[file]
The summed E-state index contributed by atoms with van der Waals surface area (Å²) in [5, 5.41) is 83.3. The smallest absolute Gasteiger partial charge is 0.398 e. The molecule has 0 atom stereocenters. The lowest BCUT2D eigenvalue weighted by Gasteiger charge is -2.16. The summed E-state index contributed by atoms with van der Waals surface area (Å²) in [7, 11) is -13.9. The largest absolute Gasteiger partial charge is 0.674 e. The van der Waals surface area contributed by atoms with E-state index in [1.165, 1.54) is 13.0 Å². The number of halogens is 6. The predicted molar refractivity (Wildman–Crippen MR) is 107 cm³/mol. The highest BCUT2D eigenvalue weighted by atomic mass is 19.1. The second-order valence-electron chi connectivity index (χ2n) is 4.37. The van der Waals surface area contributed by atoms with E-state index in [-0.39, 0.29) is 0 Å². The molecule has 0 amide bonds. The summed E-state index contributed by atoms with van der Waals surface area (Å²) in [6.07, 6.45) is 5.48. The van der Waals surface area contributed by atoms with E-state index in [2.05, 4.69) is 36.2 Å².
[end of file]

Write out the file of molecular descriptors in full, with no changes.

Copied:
The summed E-state index contributed by atoms with van der Waals surface area (Å²) in [5, 5.41) is 83.3. The smallest absolute Gasteiger partial charge is 0.398 e. The molecule has 0 atom stereocenters. The lowest BCUT2D eigenvalue weighted by Gasteiger charge is -2.16. The summed E-state index contributed by atoms with van der Waals surface area (Å²) in [7, 11) is -13.9. The largest absolute Gasteiger partial charge is 0.674 e. The van der Waals surface area contributed by atoms with E-state index in [1.165, 1.54) is 13.0 Å². The number of halogens is 6. The predicted molar refractivity (Wildman–Crippen MR) is 107 cm³/mol. The highest BCUT2D eigenvalue weighted by atomic mass is 19.1. The second-order valence-electron chi connectivity index (χ2n) is 4.37. The van der Waals surface area contributed by atoms with E-state index in [-0.39, 0.29) is 0 Å². The molecule has 0 amide bonds. The summed E-state index contributed by atoms with van der Waals surface area (Å²) in [6.07, 6.45) is 5.48. The van der Waals surface area contributed by atoms with E-state index in [2.05, 4.69) is 36.2 Å².